Purmessur Walter, Devina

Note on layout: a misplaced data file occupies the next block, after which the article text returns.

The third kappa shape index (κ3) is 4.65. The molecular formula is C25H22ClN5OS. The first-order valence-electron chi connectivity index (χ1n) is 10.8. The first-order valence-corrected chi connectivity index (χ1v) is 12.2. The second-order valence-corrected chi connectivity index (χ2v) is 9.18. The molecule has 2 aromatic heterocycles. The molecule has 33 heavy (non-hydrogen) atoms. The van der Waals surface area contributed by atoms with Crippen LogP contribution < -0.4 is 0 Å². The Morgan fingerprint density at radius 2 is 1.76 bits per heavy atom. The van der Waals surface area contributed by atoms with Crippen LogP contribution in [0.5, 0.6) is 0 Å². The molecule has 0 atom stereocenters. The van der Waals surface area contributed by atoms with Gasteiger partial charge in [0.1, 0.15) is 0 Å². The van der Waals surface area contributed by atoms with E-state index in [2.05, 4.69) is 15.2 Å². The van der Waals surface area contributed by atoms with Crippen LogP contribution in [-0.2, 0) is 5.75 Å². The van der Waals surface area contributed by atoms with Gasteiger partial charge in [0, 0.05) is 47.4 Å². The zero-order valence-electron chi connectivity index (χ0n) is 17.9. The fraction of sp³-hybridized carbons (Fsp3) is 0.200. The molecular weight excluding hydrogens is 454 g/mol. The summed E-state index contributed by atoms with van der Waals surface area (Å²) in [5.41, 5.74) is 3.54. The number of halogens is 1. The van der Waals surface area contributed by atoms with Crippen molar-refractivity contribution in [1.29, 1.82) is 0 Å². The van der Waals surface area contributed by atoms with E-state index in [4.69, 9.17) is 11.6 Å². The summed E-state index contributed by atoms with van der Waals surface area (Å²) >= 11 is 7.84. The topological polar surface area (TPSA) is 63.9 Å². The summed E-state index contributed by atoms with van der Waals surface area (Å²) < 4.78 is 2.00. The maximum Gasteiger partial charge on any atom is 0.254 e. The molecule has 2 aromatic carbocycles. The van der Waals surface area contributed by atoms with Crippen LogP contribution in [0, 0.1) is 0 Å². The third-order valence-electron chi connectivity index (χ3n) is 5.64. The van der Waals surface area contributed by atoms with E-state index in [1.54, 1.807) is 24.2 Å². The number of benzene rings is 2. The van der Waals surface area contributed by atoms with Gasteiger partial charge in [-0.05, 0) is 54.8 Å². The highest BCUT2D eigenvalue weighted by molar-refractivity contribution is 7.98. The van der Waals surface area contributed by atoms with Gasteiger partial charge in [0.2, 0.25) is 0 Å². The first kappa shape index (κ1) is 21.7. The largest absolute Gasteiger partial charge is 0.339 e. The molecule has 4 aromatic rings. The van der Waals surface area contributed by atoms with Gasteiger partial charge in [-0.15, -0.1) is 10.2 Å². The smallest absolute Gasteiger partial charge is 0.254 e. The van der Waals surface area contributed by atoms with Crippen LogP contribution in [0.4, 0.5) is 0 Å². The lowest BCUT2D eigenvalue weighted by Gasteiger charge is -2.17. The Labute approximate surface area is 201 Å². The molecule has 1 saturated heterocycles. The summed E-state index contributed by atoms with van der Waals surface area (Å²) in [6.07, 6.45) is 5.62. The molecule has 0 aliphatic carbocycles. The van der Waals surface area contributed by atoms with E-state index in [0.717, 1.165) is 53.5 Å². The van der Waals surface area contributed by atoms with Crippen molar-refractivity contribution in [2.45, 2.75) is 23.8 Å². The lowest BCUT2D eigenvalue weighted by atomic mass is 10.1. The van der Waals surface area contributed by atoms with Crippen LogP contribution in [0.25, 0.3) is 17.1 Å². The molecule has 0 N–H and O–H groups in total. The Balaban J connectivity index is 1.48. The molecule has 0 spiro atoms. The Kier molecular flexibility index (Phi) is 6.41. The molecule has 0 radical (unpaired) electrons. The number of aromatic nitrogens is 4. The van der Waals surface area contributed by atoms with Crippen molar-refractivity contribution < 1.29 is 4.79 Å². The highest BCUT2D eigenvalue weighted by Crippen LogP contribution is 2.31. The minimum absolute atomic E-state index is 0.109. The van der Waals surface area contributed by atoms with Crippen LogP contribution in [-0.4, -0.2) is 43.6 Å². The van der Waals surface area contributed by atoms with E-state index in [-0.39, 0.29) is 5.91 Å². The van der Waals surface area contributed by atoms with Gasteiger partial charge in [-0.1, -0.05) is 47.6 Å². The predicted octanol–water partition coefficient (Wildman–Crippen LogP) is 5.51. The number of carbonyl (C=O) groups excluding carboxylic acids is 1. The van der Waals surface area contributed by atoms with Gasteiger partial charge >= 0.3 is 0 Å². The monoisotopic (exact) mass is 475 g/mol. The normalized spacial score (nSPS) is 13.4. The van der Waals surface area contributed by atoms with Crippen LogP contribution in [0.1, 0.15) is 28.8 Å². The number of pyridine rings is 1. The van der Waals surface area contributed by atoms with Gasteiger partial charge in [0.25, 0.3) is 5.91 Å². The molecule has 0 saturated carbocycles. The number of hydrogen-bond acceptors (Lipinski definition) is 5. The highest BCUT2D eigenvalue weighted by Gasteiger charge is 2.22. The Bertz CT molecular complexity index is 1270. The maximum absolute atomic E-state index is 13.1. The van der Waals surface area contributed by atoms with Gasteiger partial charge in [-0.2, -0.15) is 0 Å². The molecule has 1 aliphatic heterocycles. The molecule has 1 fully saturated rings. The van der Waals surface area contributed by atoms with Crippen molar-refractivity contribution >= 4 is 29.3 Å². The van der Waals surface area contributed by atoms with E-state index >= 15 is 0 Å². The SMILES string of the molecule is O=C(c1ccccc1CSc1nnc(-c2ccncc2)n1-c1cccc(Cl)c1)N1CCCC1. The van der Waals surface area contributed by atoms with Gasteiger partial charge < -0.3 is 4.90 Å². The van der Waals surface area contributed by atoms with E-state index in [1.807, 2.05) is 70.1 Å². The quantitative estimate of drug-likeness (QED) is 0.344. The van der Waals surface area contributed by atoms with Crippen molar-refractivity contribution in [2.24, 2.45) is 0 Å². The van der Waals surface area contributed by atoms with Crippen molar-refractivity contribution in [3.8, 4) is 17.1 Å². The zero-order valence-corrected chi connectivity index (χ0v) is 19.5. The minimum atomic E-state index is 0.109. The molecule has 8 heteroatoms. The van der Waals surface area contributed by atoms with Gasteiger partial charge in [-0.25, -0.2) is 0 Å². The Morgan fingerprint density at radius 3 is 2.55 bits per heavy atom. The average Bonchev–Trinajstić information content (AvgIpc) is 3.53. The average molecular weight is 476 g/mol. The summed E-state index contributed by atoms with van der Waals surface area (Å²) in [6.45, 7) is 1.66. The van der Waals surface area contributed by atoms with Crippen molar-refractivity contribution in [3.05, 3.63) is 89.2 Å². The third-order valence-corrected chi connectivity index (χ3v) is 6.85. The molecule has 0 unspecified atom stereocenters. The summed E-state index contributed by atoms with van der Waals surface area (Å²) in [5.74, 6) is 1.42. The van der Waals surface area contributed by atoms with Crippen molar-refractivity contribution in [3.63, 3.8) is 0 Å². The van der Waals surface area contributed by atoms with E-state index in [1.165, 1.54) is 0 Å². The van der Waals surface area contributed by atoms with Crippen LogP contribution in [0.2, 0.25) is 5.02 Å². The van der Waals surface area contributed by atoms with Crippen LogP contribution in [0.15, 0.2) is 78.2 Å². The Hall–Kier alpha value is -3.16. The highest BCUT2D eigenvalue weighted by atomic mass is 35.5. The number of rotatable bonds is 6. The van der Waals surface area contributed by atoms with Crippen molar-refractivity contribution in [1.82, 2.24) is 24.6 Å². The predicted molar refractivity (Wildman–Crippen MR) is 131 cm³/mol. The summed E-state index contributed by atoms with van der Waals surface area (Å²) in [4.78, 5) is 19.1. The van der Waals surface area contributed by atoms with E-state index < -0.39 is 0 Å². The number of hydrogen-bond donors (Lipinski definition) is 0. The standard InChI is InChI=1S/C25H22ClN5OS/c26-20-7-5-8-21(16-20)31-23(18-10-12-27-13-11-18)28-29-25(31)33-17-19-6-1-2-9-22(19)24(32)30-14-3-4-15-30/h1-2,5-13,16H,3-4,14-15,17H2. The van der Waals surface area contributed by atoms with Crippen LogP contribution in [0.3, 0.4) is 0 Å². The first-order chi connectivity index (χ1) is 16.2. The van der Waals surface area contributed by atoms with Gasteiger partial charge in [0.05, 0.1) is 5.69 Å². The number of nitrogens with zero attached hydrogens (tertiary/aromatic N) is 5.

My research training and diverse scientific background in musculoskeletal pathophysiology has provided me with a unique experimental skill set – combining biochemistry and immunology with biomedical engineering that enables me to investigate clinically relevant questions and mechanisms while grounded in fundamental basic science and engineering. I am currently a tenured Associate Professor in the Department of Biomedical Engineering in the College of Engineering at The Ohio State University. I have developed a unique multidisciplinary program funded by both NIH and NSF that bridges the Colleges of Engineering, Medicine and Veterinary Medicine here at Ohio State through clinical and research collaborators in Orthopedics and Neuroscience in the College of Medicine and Neurosurgery and Orthopedic collaborators in the College of Veterinary Medicine. There exists an unmet clinical need where the clinicians do not have access to the necessary tools and non-addictive biologics to treat low back pain and regenerate the IVD. Therefore my long-term research interests lie in understanding the Intervertebral disc (IVD) joint of the spine as a whole organ system and how cellular, biochemical and biomechanical cross-talk influence the pathogenesis of discogenic back pain while simultaneously developing suitable in vitro and in vivo animal models for clinical translation to identify transformative non-additive biological strategies for back pain. My graduate academic training at the University of Manchester, industry training at Pfizer, (Pain therapeutics) and training in the Spine Bio-engineering labs at the University of Vermont and Icahn School of Medicine at Mount Sinai in New York has provided me with a strong foundation in IVD pathophysiology, developmental biology, mechanotransduction and pre-clinical models of low back pain. In addition to research, I am deeply committed to teaching and mentoring; this involves providing our biomedical engineering students with the necessary knowledge and transferable skill sets to help them identify and solve complex real world problems that exist at the intersection of Engineering and Medicine. In the research laboratory this is focused on independent thinking and problem solving as well as creativity associated with developing and testing unique hypotheses. Through my NSF CAREER award, I have developed an outreach program targeting pre-school and Kindergarten aged-children focused on STEM and how our musculoskeletal systems work called “Skeleton school” with support from my colleagues and students in Biomedical Engineering. Furthermore, through my service I support a diverse and inclusive learning environment at the University and Scientific community level. This has included my roles in Louis Stokes Alliances for Minority Participation (LSAMP) program, NSF REU and Women in Engineering graduate council as well as providing professional development/educational and network opportunities at the National and International level through my roles in the Spine Research section community and Orthopaedic Research Society.